The shift from monochrome to color, to distinguish the angels' reality from that of the mortals, was first used in A Matter of Life and Death by Powell and Pressburger in 1946.

Deleted scenes[edit]

As revealed in the DVD, Wings of Desire could have turned out to be a far less serious film. Cut scenes from the beginning of the film had Cassiel humorously mimicking the humans' actions. Other cut scenes were experiments of how to show the angel's invisibility/lack of physical form using double exposure. There was also a female angel who was cut from the movie, appearing only during a pan-shot in the library scene. The end was much different from the final cut—it was originally to have Cassiel turn human as well, and finding Damiel and Marion at the bar where they engage in a pie fight.

Dedication[edit]

In the closing titles it says: "Dedicated to all the former angels, but especially to Yasujiro, François and Andrej." This is a reference to fellow filmmakers Yasujirō Ozu, François Truffaut, and Andrei Tarkovsky.

Reception[edit]

Angel is a building in Prague designed by Jean Nouvel; it features an angel from the film observing the people of the Smíchov district.

Wings of Desire received "Two Thumbs Up" from Gene Siskel and Roger Ebert on Siskel & Ebert & The Movies.[5] Leslie James of 680 News Toronto claims it is one of the best movies of all time.[citation needed] It was ranked #64 in Empire magazine's "The 100 Best Films Of World Cinema" in 2010.[6] The review aggregator Rotten Tomatoes records that 98% of its cited critics gave the film a positive review.[7]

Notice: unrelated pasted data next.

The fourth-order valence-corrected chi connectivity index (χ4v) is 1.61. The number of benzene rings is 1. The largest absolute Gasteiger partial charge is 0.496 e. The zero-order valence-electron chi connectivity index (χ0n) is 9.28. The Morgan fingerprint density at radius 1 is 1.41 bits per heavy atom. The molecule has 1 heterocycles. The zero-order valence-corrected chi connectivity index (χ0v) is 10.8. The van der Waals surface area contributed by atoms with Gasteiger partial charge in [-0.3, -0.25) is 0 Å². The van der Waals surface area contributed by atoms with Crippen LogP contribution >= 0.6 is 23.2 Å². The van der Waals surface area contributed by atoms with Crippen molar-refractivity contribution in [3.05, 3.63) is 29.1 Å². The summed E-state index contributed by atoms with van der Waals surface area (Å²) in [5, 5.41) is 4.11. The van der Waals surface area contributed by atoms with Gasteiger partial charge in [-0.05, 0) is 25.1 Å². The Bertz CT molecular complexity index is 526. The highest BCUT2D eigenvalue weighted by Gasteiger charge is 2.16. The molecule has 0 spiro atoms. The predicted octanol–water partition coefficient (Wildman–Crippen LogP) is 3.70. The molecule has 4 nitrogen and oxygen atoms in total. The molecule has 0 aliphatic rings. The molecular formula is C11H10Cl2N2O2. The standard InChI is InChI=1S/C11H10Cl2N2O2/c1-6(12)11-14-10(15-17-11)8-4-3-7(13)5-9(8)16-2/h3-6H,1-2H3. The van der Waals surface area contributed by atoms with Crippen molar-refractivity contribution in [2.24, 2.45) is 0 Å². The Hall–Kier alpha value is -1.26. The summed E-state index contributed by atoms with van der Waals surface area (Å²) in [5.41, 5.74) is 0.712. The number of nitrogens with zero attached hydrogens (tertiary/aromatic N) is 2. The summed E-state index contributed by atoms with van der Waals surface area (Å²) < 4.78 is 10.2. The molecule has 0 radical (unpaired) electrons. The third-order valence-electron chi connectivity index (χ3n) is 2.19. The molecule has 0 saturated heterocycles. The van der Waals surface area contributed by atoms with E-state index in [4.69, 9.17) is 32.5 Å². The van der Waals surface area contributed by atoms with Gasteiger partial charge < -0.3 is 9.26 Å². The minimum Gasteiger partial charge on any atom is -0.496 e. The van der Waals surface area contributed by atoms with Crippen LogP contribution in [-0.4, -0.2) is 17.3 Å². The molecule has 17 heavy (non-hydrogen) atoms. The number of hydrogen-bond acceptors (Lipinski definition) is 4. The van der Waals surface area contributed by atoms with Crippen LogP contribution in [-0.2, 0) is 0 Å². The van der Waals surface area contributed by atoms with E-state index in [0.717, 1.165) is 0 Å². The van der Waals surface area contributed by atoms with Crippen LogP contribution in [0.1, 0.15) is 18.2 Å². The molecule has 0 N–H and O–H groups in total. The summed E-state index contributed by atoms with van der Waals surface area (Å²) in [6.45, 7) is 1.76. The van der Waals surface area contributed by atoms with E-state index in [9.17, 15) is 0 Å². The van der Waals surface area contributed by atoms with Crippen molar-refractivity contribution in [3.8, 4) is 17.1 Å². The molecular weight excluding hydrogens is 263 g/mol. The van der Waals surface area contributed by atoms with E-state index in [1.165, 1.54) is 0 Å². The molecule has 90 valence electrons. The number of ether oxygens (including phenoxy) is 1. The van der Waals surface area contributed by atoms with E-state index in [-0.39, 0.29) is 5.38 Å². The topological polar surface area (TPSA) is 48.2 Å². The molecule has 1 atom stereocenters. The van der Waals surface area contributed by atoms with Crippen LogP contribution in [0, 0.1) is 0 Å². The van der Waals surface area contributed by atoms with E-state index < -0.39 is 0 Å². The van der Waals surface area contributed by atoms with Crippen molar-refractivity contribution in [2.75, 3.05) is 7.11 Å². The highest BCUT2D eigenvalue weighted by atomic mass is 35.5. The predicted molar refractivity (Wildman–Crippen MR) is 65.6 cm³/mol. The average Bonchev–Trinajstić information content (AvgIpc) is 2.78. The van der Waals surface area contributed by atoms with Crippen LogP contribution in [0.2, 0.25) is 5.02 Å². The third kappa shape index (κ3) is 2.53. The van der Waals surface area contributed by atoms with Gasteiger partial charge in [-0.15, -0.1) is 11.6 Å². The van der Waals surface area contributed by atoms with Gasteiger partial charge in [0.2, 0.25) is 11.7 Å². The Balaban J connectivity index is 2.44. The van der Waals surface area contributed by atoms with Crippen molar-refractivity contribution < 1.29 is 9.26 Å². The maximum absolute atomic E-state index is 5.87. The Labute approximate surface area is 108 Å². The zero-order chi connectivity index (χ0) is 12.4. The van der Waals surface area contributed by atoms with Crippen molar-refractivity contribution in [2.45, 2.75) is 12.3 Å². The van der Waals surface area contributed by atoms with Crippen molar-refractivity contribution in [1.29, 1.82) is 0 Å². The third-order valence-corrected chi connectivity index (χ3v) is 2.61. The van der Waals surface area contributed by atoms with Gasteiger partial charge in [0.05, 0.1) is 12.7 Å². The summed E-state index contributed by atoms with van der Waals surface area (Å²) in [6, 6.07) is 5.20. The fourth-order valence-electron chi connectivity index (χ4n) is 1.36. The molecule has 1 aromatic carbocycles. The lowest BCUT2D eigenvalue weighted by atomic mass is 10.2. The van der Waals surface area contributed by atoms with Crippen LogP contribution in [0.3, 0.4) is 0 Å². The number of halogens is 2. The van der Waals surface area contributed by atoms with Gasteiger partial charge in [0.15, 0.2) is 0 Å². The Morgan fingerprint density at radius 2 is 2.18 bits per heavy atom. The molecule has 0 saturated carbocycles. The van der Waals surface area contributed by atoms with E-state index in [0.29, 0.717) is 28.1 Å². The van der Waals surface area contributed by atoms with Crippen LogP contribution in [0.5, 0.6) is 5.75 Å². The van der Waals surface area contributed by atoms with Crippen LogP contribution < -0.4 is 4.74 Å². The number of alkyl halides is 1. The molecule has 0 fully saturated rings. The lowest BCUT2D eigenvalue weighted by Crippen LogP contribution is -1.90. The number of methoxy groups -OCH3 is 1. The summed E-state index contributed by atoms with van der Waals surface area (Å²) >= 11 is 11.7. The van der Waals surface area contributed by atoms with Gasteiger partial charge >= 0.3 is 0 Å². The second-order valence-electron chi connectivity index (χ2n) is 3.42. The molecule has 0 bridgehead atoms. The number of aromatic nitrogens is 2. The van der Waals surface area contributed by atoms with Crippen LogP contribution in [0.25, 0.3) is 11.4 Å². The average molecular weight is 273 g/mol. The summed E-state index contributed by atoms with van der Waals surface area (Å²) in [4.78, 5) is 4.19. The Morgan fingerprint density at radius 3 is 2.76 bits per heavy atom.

Awards[edit]

The film won the award for Best Director at the 1987 Cannes Film Festival.[8] In 1988, it won the prestigious Grand Prix of the Belgian Film Critics Association.

Remake[edit]

In 1998, an American remake called City of Angels was released. The setting was Los Angeles and starred Meg Ryan and Nicolas Cage. Apart from the premise of angels watching humans, the opening scene also taking place in a landmark library, a secondary love story arc, and specific parts of the script, City of Angels is different in many aspects to Wenders' original film.

Theatrical adaptation[edit]

The first theatrical adaptation of Wings of Desire was created by the Northern Stage theatre company in Newcastle upon Tyne, UK in 2003. This particular adaptation, which used film footage of the city and stories from the community, was adapted and directed by Alan Lyddiard who then re-created it at Betty Nansen Theatre in Copenhagen in 2005.

In 2006, the American Repertory Theater in Cambridge, Massachusetts, and Toneelgroep Amsterdam presented another stage adaptation of the movie, created by Gideon Lester and Dirkje Houtman and directed by Ola Mafaalani.

In popular culture[edit]

The movie was a direct influence to the videoclip of Guardian by Canadian-American recording artist Alanis Morissette, released as the lead single from her eighth studio album, Havoc and Bright Lights.

References[edit]

External links[edit]